In hypopharyngeal malignancies, the increasing use of transoral laser surgery has led to a decline in transcutaneous resections via partial pharyngectomy with partial laryngectomy in early tumor stages. In advanced stages of tumors of the piriform sinus and the postcricoid area with involvement of the larynx, total laryngectomy with partial pharyngectomy is an oncologically safe approach. The radical surgical approach using circumferent laryngopharyngectomy with/without esophagectomy is indicated in salvage cases with advanced recurrences or as a primary surgical approach in patients where chemoradiation does not offer sufficient oncologic control or preservation of function.
In cases with impending reconstruction, fasciocutaneous free flaps (anterolateral thigh flap, radial forearm flap) seem to offer superior results to enteric flaps in cases where the cervical esophagus is not involved leading to better voice rehabilitation with fewer complications and postoperative morbidity. In salvage situations, the Gastroomental Free Flap has proven to be a valuable tool.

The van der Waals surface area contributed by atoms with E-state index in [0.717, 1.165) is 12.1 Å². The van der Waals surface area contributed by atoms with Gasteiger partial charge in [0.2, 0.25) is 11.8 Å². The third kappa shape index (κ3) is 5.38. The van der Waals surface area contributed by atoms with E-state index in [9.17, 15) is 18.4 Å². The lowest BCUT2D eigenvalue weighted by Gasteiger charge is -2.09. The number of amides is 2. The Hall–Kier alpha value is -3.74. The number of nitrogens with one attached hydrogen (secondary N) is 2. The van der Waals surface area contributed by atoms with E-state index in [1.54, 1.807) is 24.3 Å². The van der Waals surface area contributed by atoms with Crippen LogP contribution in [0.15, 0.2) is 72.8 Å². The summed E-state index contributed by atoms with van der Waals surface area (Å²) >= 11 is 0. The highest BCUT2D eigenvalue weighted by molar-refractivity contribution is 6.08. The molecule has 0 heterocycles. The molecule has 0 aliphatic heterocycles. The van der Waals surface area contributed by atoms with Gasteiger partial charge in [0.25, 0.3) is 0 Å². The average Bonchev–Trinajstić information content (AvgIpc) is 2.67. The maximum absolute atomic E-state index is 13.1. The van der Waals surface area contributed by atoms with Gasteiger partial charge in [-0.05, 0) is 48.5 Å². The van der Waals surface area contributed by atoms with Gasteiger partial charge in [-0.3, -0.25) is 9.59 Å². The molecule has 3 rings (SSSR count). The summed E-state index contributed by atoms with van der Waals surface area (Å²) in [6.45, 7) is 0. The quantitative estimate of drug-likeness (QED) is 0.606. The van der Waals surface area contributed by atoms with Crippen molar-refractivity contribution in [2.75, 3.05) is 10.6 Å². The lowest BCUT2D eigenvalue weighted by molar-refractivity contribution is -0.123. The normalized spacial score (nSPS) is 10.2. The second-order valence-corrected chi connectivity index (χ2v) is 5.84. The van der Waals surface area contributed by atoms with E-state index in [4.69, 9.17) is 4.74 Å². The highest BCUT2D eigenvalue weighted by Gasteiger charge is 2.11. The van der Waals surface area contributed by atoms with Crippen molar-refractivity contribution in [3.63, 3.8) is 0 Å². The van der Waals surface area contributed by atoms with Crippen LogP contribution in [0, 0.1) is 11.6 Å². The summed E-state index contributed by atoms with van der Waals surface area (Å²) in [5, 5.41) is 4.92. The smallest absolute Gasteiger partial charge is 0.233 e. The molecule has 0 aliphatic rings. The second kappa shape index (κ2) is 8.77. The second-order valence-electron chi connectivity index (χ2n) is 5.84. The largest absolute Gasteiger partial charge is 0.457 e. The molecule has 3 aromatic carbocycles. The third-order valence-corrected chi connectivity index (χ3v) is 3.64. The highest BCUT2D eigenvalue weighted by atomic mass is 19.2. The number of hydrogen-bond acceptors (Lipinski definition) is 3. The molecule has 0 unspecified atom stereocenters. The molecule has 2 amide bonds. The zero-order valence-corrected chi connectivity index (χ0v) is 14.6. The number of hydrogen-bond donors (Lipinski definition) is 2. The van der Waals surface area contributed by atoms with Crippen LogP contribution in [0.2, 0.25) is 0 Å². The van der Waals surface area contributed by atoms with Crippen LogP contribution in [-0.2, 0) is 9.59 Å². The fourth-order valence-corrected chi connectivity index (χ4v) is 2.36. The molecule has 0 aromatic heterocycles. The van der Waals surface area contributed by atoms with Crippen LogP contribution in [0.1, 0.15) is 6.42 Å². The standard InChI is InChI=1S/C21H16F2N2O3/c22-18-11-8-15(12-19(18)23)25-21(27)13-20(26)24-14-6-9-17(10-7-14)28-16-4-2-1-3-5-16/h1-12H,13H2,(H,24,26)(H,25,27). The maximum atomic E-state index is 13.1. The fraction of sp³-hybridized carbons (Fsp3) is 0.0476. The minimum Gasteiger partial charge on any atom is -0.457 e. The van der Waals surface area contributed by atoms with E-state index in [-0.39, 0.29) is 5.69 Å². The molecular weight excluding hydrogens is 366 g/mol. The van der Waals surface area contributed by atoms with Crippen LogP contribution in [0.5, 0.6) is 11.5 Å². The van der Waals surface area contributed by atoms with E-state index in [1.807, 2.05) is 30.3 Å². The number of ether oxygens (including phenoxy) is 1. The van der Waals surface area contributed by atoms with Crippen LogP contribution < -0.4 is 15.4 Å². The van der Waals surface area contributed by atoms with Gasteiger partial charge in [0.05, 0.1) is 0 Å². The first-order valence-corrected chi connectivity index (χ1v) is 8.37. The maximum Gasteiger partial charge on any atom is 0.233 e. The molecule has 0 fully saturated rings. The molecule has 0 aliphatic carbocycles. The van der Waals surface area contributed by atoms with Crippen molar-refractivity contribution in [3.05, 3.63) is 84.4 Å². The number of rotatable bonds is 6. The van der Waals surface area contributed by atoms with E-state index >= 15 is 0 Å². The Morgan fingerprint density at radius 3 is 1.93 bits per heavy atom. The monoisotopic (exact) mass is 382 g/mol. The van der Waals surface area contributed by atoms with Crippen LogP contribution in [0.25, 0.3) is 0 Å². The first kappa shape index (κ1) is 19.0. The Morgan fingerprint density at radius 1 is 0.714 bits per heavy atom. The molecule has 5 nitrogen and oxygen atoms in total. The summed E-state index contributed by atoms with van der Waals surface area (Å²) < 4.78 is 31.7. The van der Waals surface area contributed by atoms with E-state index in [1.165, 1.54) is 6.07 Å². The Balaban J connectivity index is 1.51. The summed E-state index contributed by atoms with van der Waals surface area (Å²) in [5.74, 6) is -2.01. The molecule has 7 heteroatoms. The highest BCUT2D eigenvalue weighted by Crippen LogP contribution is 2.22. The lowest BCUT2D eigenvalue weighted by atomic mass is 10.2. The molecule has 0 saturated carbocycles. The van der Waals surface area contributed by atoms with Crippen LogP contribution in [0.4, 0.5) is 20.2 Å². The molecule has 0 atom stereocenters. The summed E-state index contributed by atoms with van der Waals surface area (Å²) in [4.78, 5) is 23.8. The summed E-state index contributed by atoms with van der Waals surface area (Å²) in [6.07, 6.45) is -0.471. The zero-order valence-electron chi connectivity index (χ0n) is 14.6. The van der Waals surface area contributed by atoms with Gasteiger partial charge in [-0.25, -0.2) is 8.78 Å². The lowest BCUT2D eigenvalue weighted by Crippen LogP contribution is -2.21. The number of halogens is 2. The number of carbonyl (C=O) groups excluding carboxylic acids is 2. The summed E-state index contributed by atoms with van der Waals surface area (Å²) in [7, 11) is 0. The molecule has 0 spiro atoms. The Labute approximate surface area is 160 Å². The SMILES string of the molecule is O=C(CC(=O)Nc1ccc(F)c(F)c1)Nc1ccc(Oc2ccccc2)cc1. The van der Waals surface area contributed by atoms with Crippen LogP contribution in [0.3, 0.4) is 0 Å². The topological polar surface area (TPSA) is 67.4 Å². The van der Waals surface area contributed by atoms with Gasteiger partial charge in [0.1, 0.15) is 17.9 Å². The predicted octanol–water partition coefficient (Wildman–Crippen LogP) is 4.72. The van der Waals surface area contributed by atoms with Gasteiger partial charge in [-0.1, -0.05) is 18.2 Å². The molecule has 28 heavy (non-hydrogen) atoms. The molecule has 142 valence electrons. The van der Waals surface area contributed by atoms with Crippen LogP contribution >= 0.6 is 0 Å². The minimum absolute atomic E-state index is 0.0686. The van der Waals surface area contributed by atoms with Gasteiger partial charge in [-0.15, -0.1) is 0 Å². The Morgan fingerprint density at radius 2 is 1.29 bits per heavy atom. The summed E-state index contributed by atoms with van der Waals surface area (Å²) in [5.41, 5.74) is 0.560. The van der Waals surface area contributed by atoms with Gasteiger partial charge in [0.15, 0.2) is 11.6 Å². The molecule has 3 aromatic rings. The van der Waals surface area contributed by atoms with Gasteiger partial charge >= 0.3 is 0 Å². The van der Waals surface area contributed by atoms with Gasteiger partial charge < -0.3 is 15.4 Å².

In conclusion, the choice of a surgical treatment modality is influenced by the patient's anatomy, tumor size and location as well as the surgeon's personal expertise.
PMCID: PMC3544212  PMID: 23320058
23.  Is there a correlation between right bronchus length and diameter with age? 
Journal of Thoracic Disease  2013;5(3):306-309.
Right main bronchial anatomy knowledge is essential to guide endoscopic stent placement in modern era. The aim is to describe right bronchial anatomy, cross-area and its relation with the right pulmonary artery and patient’s age.